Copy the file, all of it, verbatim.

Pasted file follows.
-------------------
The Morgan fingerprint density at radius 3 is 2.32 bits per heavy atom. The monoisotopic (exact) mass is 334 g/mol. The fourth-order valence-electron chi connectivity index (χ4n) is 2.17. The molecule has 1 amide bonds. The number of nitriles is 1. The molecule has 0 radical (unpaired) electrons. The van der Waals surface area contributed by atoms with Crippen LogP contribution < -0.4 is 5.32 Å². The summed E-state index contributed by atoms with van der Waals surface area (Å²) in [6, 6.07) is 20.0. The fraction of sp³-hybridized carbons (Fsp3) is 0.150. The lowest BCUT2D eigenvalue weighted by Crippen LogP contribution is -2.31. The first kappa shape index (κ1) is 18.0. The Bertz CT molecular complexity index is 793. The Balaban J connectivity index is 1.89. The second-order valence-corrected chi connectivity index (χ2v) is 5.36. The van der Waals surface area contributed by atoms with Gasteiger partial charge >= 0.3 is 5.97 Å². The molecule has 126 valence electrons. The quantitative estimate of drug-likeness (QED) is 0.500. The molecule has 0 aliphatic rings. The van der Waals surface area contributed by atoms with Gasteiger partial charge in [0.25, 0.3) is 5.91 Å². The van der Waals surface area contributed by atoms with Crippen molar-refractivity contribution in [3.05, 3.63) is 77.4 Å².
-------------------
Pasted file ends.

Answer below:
The Morgan fingerprint density at radius 3 is 2.32 bits per heavy atom. The monoisotopic (exact) mass is 334 g/mol. The fourth-order valence-electron chi connectivity index (χ4n) is 2.17. The molecule has 1 amide bonds. The number of nitriles is 1. The molecule has 0 radical (unpaired) electrons. The van der Waals surface area contributed by atoms with Crippen LogP contribution < -0.4 is 5.32 Å². The summed E-state index contributed by atoms with van der Waals surface area (Å²) in [6, 6.07) is 20.0. The fraction of sp³-hybridized carbons (Fsp3) is 0.150. The lowest BCUT2D eigenvalue weighted by Crippen LogP contribution is -2.31. The first kappa shape index (κ1) is 18.0. The Bertz CT molecular complexity index is 793. The Balaban J connectivity index is 1.89. The second-order valence-corrected chi connectivity index (χ2v) is 5.36. The van der Waals surface area contributed by atoms with Gasteiger partial charge >= 0.3 is 5.97 Å². The molecule has 126 valence electrons. The quantitative estimate of drug-likeness (QED) is 0.500. The molecule has 0 aliphatic rings. The van der Waals surface area contributed by atoms with Gasteiger partial charge in [0.25, 0.3) is 5.91 Å². The van der Waals surface area contributed by atoms with Crippen molar-refractivity contribution in [3.05, 3.63) is 77.4 Å².